Rotating blades of turbines have killed birds and bats.

Land beneath turbines can be used for other uses.

The appearance of wind turbines has been criticized.

Highly efficient.

Plastic components are produced from crude oil sources.

Wind farms can produce energy for several homes simultaneously.

Large amounts of space are necessary for wind farms.

No waste disposal.

Farms located in the ocean may have negative unintended impacts on the ecosystem.

Geothermal Geo means “of the Earth,” and thermal means “heat”; therefore, geothermal energy is using the Earth’s heat to generate electricity. Geothermal heat in the form of hot underground rock formations, molten rock, and hot subterranean water is used to turn a water source into steam, which drives electrical turbines. The top three countries in geothermal energy production are the United States, the Philippines, and Mexico. The system can be used to

137

Part I: Subject Reviews

heat a house in the winter and to cool the house in the summer. Currently less than 1 percent of human energy use is generated by geothermal. Scientists estimate that using 1 percent of the energy stored in the top 5 kilometers of the Earth’s crust would provide 250 times more energy than all the Earth’s crude oil and natural gas reserves combined.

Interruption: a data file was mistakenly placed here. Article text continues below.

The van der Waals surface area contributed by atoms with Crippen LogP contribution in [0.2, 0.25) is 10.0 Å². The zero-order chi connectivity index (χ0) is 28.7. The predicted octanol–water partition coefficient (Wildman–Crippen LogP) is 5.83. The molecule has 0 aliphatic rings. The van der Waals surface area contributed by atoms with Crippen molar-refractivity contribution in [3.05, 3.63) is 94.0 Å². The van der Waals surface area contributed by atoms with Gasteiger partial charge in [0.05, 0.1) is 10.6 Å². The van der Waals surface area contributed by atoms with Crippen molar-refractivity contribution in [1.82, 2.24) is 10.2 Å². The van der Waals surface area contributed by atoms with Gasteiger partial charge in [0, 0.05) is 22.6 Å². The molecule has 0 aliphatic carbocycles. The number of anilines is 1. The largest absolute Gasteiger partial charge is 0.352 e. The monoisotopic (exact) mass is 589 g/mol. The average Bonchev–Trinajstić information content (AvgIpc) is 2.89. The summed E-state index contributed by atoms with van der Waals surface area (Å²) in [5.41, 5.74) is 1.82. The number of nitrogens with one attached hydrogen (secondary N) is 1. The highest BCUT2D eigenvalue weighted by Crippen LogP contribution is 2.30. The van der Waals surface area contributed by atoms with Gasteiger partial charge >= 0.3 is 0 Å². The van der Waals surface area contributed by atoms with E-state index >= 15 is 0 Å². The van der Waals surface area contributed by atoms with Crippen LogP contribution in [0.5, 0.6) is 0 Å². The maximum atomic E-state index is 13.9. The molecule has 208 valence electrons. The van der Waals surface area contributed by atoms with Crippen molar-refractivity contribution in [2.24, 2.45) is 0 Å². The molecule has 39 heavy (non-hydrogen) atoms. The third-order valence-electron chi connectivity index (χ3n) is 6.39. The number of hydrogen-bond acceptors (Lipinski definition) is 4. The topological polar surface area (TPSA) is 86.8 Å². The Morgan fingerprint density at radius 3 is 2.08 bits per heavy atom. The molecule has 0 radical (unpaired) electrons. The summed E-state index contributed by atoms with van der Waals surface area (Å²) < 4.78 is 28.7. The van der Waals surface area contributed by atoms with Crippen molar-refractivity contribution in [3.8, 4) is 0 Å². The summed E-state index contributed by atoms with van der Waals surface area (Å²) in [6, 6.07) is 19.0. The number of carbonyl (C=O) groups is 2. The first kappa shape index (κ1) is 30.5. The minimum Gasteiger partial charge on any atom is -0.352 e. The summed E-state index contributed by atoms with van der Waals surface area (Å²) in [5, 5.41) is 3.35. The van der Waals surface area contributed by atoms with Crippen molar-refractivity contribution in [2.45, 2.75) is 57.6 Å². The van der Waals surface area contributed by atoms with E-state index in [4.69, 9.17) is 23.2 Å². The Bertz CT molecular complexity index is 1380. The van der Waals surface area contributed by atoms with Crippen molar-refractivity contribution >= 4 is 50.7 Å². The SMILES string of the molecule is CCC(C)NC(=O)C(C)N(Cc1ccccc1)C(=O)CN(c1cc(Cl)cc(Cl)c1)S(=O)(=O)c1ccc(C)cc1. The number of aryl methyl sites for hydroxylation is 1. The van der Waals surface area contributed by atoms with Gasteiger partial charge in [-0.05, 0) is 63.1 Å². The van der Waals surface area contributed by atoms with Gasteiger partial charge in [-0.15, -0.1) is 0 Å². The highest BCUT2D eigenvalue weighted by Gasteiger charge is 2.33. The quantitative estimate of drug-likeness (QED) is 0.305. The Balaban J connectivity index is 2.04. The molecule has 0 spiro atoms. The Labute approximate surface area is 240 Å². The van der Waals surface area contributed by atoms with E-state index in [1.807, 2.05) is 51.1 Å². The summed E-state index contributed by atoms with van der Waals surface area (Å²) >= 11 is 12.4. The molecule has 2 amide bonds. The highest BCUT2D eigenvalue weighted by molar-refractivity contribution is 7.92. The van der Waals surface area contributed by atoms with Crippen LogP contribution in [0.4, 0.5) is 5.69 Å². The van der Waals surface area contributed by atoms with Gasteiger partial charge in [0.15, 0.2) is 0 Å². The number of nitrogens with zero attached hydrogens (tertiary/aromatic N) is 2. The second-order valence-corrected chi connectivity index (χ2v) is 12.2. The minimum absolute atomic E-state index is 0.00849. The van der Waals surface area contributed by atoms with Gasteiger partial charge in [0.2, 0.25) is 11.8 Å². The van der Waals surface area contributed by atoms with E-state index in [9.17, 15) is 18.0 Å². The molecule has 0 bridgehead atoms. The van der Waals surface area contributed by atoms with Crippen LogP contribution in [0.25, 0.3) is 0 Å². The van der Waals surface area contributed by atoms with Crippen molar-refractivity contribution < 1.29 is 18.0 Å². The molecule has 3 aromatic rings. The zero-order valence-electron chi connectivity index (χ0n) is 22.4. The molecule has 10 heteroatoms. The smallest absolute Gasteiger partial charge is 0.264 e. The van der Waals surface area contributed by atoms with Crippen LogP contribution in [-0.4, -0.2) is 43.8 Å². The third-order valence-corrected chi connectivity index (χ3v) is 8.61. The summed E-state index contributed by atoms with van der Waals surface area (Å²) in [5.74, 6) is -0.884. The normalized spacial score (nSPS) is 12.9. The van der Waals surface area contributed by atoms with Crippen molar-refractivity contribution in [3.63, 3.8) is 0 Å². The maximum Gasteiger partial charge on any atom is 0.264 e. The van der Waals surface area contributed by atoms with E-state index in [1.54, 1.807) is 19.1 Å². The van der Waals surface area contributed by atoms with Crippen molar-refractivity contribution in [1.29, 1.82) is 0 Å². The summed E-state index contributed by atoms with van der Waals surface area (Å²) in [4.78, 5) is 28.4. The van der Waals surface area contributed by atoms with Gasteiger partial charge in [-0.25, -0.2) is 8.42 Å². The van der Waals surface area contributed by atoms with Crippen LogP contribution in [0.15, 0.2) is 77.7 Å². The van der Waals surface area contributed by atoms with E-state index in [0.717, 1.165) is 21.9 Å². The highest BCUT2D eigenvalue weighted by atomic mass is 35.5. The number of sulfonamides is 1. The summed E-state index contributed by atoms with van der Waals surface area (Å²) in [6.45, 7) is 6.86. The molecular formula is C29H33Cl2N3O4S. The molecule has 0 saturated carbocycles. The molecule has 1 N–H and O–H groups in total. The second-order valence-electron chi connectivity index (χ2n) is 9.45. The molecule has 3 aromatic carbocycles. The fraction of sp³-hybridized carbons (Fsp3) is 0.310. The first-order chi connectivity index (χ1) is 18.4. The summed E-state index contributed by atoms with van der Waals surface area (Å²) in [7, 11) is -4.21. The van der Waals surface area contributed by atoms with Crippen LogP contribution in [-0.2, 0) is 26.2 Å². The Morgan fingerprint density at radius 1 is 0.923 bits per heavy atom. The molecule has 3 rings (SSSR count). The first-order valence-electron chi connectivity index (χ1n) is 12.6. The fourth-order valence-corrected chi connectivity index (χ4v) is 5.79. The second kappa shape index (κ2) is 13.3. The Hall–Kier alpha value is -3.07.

Geothermal Advantages

Disadvantages

Lower CO2 emissions than fossil fuels.

Water and heat can be depleted, diminishing energy production.

Geothermal energy is clean and somewhat renewable.

There are limited locations for building plants since access to geothermal activity is required.

Water supply is replenished by rain, and heat is replenished by Building a geothermal energy plant can diminish a fragile local the Earth’s interior. ecosystem. It is relatively inexpensive.

Digging into underground sources of geothermal energy can release hazardous gases, including hydrogen sulfide.

There is no waste disposal or transport. There is low land disturbance. Geothermal power plants do not have to be large. Energy source (fuel) does not require transport.